2005 Château Margaux, Margaux, Bordeaux

2005 Château Margaux, Margaux, Bordeaux

Product: 20058007951
Prices start from £2,107.00 per magnum (150cl). Buying options
2005 Château Margaux, Margaux, Bordeaux

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Description

Words can't convey how good this is. It is an extraordinary Margaux, with a perfume to die for and an astonishing level of concentration and complexity. The tannin levels are the highest ever here but you would never know; they are like velvet on the tongue cloaked with rich, suave and voluptuous forest fruits and crushed raspberries. The finish goes on forever with coffee, mocha and bitter chocolate hints enhancing the intense pure, creamy cassis. This is a classic Margaux that starts slowly and then just builds and builds to a deafening crescendo that engulfs the senses. This is a legendary Margaux.

Berry Bros. & Rudd

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Critics reviews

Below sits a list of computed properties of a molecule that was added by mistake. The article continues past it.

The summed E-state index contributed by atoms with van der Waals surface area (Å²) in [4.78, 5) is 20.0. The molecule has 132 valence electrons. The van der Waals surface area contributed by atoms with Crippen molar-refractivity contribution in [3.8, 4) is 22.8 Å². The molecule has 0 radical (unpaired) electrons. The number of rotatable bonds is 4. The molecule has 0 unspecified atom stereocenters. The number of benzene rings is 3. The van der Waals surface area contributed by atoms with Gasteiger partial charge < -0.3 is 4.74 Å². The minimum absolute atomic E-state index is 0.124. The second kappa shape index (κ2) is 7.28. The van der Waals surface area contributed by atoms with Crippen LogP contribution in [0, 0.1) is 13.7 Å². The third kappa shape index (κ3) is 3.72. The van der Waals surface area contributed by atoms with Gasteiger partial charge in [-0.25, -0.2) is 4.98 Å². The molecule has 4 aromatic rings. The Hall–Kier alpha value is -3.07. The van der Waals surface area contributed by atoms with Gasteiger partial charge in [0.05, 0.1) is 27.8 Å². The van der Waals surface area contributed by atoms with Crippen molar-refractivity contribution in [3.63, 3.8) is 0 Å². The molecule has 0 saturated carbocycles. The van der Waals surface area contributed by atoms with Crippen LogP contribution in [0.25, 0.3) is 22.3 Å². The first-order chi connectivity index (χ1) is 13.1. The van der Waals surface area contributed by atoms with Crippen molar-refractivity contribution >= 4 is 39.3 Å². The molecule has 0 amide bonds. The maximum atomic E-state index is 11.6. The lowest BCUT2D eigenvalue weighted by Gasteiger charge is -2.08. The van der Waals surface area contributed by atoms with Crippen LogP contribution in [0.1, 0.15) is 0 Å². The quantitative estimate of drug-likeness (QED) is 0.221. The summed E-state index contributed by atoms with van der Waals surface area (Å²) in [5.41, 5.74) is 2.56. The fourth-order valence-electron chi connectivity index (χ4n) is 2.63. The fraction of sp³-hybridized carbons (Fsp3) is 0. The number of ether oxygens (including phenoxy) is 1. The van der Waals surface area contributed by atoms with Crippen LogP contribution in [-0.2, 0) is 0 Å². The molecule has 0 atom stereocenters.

Jane Anson99/100

The famed Château Margaux is a 1er cru classé, first growth property, in Bordeaux. The 2005 vintage was heralded as a 5-star year. Château Margaux upped their Cabernet Sauvignon proportion of the blend in 2005 to 85%. If I have to pick my favourite wine from the wonderful 2005 vintage, this one certainly comes very close. Rich plum-purple colours in the glass, just softening around the edges. Attractive just-starting-to-age claret aromas on the nose – liquorice, black truffles and soft black fruits, all carried through onto the palate, have all of the looked-for elements in play. Great plush texture and, a lovely balance of acidity, tannins and fruit, love the complexity and it really lingers on the palate, impressive persistency. Outstanding for me, great Margaux typicity.

Jane Anson, JaneAnson.com

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Antonio Galloni, Vinous99/100